I asked a similar question on Twitter, received thousands of votes. I said, “What stretch of underperformance by a portfolio manager would you be willing to tolerate before selling the allocation? Zero to three, three to six, six to nine, and over nine years?” The vast majority, 53% said under 3 years. Another 33% said 3 to 6 and then 7% each said 6 to 9, and over 9 years. These responses are so telling and illustrates everything that is wrong with investing. Many portfolio managers can go years or even longer underperforming their benchmark and still be viable allocations over time. I like to give a simple example that everyone can relate to. If you go back in time to 1965, an investor that put $10 grand, $10 grand into Berkshire Hathaway, what do you think that turned into? Ten grand turned into $200 million. That’s about as magic compounding as you get. And by the way, if you just put it in the S&P, you’ll still end up with almost $2 million. Okay? So that’s the magic of compounding. Put it in, forget about it, go away, let it sit, let compounding do its magic. But most of the people could never have handled the roller coaster ride to get to the finish line. Stocks, and then forget about Berkshire and Buffett. It’s easy to fantasize about $200 million finish line, but think about suffering through one of Berkshire’s many, many 50% declines. Charlie has a quote along the lines of, and I may get it wrong, but it says, “If you can’t handle 50% declines in quota securities, you should never be invested in stocks.”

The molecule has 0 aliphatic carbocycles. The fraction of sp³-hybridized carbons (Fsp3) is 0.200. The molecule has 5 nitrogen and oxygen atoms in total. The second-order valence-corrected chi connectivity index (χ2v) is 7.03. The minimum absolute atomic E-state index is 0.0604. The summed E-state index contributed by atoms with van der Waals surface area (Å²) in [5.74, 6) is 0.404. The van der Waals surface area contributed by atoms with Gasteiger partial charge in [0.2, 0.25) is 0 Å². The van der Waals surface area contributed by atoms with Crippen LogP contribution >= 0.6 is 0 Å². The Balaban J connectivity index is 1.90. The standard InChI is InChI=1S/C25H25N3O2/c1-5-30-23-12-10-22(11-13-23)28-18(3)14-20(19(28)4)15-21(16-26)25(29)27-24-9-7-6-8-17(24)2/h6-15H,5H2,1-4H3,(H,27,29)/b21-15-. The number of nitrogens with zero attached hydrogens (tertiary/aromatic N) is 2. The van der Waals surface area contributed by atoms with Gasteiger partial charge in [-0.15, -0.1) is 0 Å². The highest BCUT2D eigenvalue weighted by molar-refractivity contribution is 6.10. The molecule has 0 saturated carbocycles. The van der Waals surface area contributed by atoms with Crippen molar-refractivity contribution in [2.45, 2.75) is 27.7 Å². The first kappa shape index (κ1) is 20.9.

So right now, revisit some past chapter of your life, say savings for a down payment on a house, opening your kid’s college tuition bill, or maybe needing a new roof after finally getting that leak checked, you go check your finances for the first time in a while, only realize you’re down 50% because Berkshire has been tanking. Would you have held, having no idea whether the losses would continue to come or not? If it would get worse, yet knowing that that down payment or tuition or roof had to be paid? Active managers can have a large drawdowns, but it’s even harder to sit through periods of underperformance relative to the broad stock market index like the S&P 500 underperforming your neighbor is the hardest behavioral bias to overcome and Charlie has a quote where he says, “I’ve heard Warren say half a dozen times, it’s not greed that drives the world, but envy.” Buffett and friends stock picks and similarly Berkshire stock have gone long periods underperforming the broad U.S. stock market. How long could you take that? How long could you handle it? Most, according to our survey, say less than three years and given his track record of Warren and Charlie and friends, maybe they get a pass and so, okay, maybe let’s go crazy and assume you can handle it for five years. How would you react if I told you that Berkshire and subsequently the stock picks, which are near identical performance, which we outlined in our book, “Invest with the House”… By the way, you can get a free copy if you go to either mebfaber.com or cambriainvestments.com and download a free copy of the book that outlines how Buffett and Charlie stock picks perform. How would you react if I told you that their stock picks have underperformed for the past 17 years? What if I said that they’ve underperformed 11 of those 17 years? How many of you guys would stuck around? Forget 11 of 17, most people would’ve thrown in towel after 2 out of 3, 3 out of 5, 5 out of 10. No chance anyone would last 17 years. Yet just to illustrate how crazy this is, had you invested at Berkshire at the turn of the century or the stock picks, so if you took top 10 stock picks, publicly disclosed when they were public, rebalance them once a quarter, takes about five minutes a year, their stock picks would have outperformed the S&P by three percentage points per year. In fact, the performance would have beaten 94% of all mutual funds during this period. And the best part, they don’t charge you any management fee. Average management fee of mutual fund is 1.25%. You could have bought Berkshire’s picks, updated it like a sloth, they don’t trade that much, and you would have stomped the S&P.